i) Nour Kamel from the Arab Republic of Egypt. Nour writes about identity, language, sexuality, queerness, gender, oppression, femininity, trauma, family, lineage, globalization, loss and food. She is the author of the chapbook “Noon” in New-Generation African Poets: A Chapbook Box Set (Sita).

ii) TJ Benson from the Federal Republic of Nigeria. His writing explores the body in the context of memory, migration, utopia and the unconscious self and his works have been exhibited, published in several journals, and shortlisted for awards. The author of three novels, his latest, People Live Here, is out now.

iii) Musih Tedji Xaviere from the Republic of Cameroon. She is a writer, activist, and Moth Storyteller. Her debut novel, These Letters End in Tears, won the 2021 Pontas and JJ Bola Emerging Writer’s Prize. It will be published in the US and UK in 2024 by Catapult and Jacaranda Books.

iv) Tony Mochama from the Republic of Kenya. He is a poet, author and senior journalist at The Nation Media Group. He is a three-time winner of the Burt Awards for African Young Adult Literature and is a recipient of the Miles Morland Writing Scholarship. His futuristic novel, 2063 – Last Mile Bet, was published by Oxford University Press.

v) Sue Nyathi from the Republic of South Africa. She is the author of four novels, her latest, An Angel’s Demise, published in October by Pan Macmillan. A Zimbabwean based in South Africa, she was shortlisted for the 2020 Dublin Literary Award and is a JIAS Fellow ’22.

According to reports, The Library Of Africa and The African Diaspora (LOATAD) received an overwhelming number of applications from across the continent, and the selected writers represent the best of African literary talent as well as the literary future. 

Started in a one-room office, the library attracted significant national and international attention and quickly outgrew itself. In 2020, it re-branded as the Library Of Africa and The African Diaspora and moved to a bigger space that includes a special collections/archive room, a screening room and extensive outdoor event space.

As a complete African library, it has also an archive, a museum, a writing residency and a research facility. It is dedicated to the collection and visualization of authors from Africa and the African diaspora from the late 19th century to the present. 

The library has over 4000 volumes of literary fiction and narrative nonfiction dating from the early 20th century to the present day. From Algeria to Kenya and from Liberia to Zimbabwe, the collections represent the rich diversity of the African continent and its vast Diaspora. 

LOATAD’s focus is on books by writers of African descent including African, African American, Caribbean, Black European, Afro-Latin, and Indigenous writers. The Library Of Africa and The African Diaspora (LOATAD) is located in Accra, Ghana. 

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Ramaphosa Faces Possible Impeachment for Corruption

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South African President Cyril Ramaphosa has fallen into turbulent waves and struggling to save his position and reputation. It has tainted image of and changed the global perception about South Africa, if Ramaphosa is finally impeached for corruption scandal similar to his predecessor Jacob Zuma. He, however, made corruption fight a top priority during the political campaign and has fallen victim himself.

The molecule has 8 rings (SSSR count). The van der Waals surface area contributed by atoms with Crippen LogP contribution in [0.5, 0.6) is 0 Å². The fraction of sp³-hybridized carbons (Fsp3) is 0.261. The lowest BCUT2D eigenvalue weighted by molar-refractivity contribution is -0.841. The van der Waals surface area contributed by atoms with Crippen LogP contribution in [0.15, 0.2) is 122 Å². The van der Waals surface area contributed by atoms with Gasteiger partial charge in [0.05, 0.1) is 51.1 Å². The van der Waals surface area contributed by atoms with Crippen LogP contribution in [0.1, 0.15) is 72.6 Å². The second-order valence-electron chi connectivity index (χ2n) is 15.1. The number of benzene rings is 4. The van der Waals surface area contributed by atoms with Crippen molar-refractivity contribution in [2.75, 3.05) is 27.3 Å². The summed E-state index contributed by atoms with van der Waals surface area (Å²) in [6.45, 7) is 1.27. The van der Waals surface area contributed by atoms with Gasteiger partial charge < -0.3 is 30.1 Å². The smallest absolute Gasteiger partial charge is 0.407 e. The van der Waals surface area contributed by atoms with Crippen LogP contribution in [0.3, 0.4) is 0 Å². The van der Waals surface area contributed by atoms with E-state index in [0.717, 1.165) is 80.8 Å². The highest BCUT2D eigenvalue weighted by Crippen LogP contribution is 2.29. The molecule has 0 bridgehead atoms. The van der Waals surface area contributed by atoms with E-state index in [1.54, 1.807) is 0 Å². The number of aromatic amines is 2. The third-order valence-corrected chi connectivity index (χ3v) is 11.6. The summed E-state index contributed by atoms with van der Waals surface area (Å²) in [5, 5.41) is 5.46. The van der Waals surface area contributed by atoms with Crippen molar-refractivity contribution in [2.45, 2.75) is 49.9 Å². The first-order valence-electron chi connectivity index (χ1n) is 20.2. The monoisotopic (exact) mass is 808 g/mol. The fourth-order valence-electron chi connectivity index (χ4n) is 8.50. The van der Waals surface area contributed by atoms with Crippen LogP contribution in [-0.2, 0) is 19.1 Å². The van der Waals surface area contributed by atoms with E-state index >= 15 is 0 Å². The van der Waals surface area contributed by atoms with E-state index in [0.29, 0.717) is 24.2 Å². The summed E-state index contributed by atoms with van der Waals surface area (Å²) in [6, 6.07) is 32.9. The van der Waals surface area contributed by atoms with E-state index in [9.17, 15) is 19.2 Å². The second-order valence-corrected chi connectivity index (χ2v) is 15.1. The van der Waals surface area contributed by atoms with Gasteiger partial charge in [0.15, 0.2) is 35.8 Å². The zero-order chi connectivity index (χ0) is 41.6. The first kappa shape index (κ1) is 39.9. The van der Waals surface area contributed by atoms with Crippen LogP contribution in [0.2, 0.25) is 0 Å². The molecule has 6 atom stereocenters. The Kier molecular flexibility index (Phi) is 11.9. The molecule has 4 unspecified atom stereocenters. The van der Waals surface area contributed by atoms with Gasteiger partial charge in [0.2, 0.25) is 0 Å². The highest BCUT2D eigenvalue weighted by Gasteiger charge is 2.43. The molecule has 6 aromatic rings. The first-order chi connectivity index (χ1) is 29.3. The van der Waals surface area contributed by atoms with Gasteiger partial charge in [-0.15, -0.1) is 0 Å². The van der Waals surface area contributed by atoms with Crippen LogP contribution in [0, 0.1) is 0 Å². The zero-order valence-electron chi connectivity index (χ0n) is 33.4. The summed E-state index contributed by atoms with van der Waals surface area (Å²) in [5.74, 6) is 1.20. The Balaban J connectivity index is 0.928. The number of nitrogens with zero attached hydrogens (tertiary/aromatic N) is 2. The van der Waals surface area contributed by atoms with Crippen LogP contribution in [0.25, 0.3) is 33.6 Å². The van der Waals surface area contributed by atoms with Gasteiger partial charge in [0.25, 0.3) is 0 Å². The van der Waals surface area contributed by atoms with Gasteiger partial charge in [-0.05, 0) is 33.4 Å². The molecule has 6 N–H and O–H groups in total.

Ramaphosa ousted former president Jacob Zuma in 2017 amid optimism that the new leader could rid the ruling party of graft and revitalise the economy. Zuma faces several corruption investigations, but denies wrongdoing.

He faces possible impeachment over claims that he tried to cover up the theft of millions of dollars stashed inside his commercial farmlands. Former State Security Agency director Arthur Fraser laid a criminal complaint against Ramaphosa in June over the theft in 2020. 

The Investigative Committee has concluded its report which report found the president may have breached anti-corruption laws. The African National Congress, the ruling party, has called for him to step down. But, Ramaphosa has denied wrongdoing.

“We are in an unprecedented and extraordinary moment as a constitutional democracy as a result of the report, and therefore whatever decision the president takes, it has to be informed by the best interest of the country. That decision cannot be rushed,” according to the spokesperson, Vincent Magwenya.

A panel report that found preliminary evidence that President Cyril Ramaphosa may have violated his oath of office is a “troubling moment” for the government and governing party, South Africa’s foreign minister Naledi Pandor said in an interview with the Reuters.

Pandor added that she was still reading the panel report on the robbery at Ramaphosa’s farm and that she did not want to rush into the public space with additional comments.

The panel’s findings come less than a month away from an elective conference that will decide if Ramaphosa gets to run for a second term on the African National Congress ticket in 2024 polls.

According to his biographical record, Ramaphosa is an anti-apartheid champion, and later South Africa’s wealthiest businessmen and then its most powerful politician and president. Born in Johannesburg on Nov. 17, 1952, the son of a retired policeman. Ramaphosa is a staunch member of the African National Congress (ANC).